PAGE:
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There is currently a resurgence of interest in unicompartmental knee replacement (UKR), primarily because of the minimally invasive approach but also because there are now some reports of UKR achieving similar long-term survival rates to total knee replacement (TKR). These improved survival rates are the result of more precise indications, improved implant design, and better surgical techniques. To achieve good 10-year survival with fixed bearing devices, precise indications are necessary; approximately 1 in 10 patients requiring knee replacement are appropriate. The indications are not as narrow when using a mobile bearing device such as the Oxford knee, because of improved wear resistance and instrumentation; approximately one in four patients are appropriate. However, the mobile bearing device is technically more demanding to implant than most fixed bearing devices. There is a vogue to consider UKR to be a preknee replacement. As a result, many new prosthetic designs are being implanted with a minimally invasive approach often with poor instrumentation in a very wide range of patients. It is our belief that those patients who satisfy the accepted indications should be treated with a proven design using sophisticated instrumentation. It remains debatable whether those patients who do not satisfy these indications should have a UKR as a preknee replacement or should have a TKR. © 2003 Lippincott Williams & Wilkins, Inc.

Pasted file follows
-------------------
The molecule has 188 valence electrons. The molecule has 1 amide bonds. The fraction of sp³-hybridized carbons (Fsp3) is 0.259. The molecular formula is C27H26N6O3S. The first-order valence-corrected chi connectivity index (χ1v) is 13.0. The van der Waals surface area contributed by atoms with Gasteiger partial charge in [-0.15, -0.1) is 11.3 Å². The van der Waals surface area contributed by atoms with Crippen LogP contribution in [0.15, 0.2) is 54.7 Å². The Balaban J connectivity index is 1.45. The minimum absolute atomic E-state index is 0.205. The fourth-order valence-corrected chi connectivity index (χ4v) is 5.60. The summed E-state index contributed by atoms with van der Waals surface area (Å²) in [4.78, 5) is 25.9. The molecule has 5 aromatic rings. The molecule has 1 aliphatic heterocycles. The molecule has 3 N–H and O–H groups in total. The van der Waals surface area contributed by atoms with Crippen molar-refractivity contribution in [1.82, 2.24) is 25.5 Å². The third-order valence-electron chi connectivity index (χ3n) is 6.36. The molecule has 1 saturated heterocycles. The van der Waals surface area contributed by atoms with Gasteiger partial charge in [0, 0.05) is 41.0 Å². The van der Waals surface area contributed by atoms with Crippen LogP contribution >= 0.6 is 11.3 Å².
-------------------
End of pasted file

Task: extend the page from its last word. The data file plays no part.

Original publication

DOI

10.1097/00001433-200302000-00010

Type

Journal article

Journal

Current Opinion in Orthopaedics

Publication Date

01/02/2003

Volume

14

Pages

41 - 44